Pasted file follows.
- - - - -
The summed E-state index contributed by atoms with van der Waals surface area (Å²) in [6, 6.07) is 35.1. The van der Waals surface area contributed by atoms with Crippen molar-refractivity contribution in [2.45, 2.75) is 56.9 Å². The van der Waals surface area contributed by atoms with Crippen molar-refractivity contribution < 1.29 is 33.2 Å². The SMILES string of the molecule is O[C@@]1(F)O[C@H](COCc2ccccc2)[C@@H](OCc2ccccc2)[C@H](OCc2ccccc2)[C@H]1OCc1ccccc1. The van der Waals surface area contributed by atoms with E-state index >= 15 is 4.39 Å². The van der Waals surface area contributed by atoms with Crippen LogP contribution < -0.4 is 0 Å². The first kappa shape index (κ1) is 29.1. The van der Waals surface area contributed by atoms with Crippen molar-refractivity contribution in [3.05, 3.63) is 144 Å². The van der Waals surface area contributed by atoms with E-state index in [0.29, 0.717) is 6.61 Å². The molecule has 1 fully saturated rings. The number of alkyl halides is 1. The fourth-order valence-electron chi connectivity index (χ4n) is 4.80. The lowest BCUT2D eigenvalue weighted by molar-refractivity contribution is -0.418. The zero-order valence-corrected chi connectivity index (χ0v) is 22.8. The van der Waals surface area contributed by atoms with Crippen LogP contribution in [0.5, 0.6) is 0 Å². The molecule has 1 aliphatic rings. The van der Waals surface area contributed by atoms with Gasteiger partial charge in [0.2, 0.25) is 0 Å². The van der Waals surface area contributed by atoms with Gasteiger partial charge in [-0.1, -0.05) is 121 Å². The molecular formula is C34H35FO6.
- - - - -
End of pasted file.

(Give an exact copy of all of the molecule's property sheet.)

The summed E-state index contributed by atoms with van der Waals surface area (Å²) in [6, 6.07) is 35.1. The van der Waals surface area contributed by atoms with Crippen molar-refractivity contribution in [2.45, 2.75) is 56.9 Å². The van der Waals surface area contributed by atoms with Crippen molar-refractivity contribution < 1.29 is 33.2 Å². The SMILES string of the molecule is O[C@@]1(F)O[C@H](COCc2ccccc2)[C@@H](OCc2ccccc2)[C@H](OCc2ccccc2)[C@H]1OCc1ccccc1. The van der Waals surface area contributed by atoms with E-state index >= 15 is 4.39 Å². The van der Waals surface area contributed by atoms with Crippen LogP contribution < -0.4 is 0 Å². The first kappa shape index (κ1) is 29.1. The van der Waals surface area contributed by atoms with Crippen molar-refractivity contribution in [3.05, 3.63) is 144 Å². The van der Waals surface area contributed by atoms with E-state index in [0.29, 0.717) is 6.61 Å². The molecule has 1 fully saturated rings. The number of alkyl halides is 1. The fourth-order valence-electron chi connectivity index (χ4n) is 4.80. The lowest BCUT2D eigenvalue weighted by molar-refractivity contribution is -0.418. The zero-order valence-corrected chi connectivity index (χ0v) is 22.8. The van der Waals surface area contributed by atoms with Crippen LogP contribution in [0.5, 0.6) is 0 Å². The molecule has 1 aliphatic rings. The van der Waals surface area contributed by atoms with Gasteiger partial charge in [0.2, 0.25) is 0 Å². The van der Waals surface area contributed by atoms with Gasteiger partial charge in [-0.1, -0.05) is 121 Å². The molecular formula is C34H35FO6.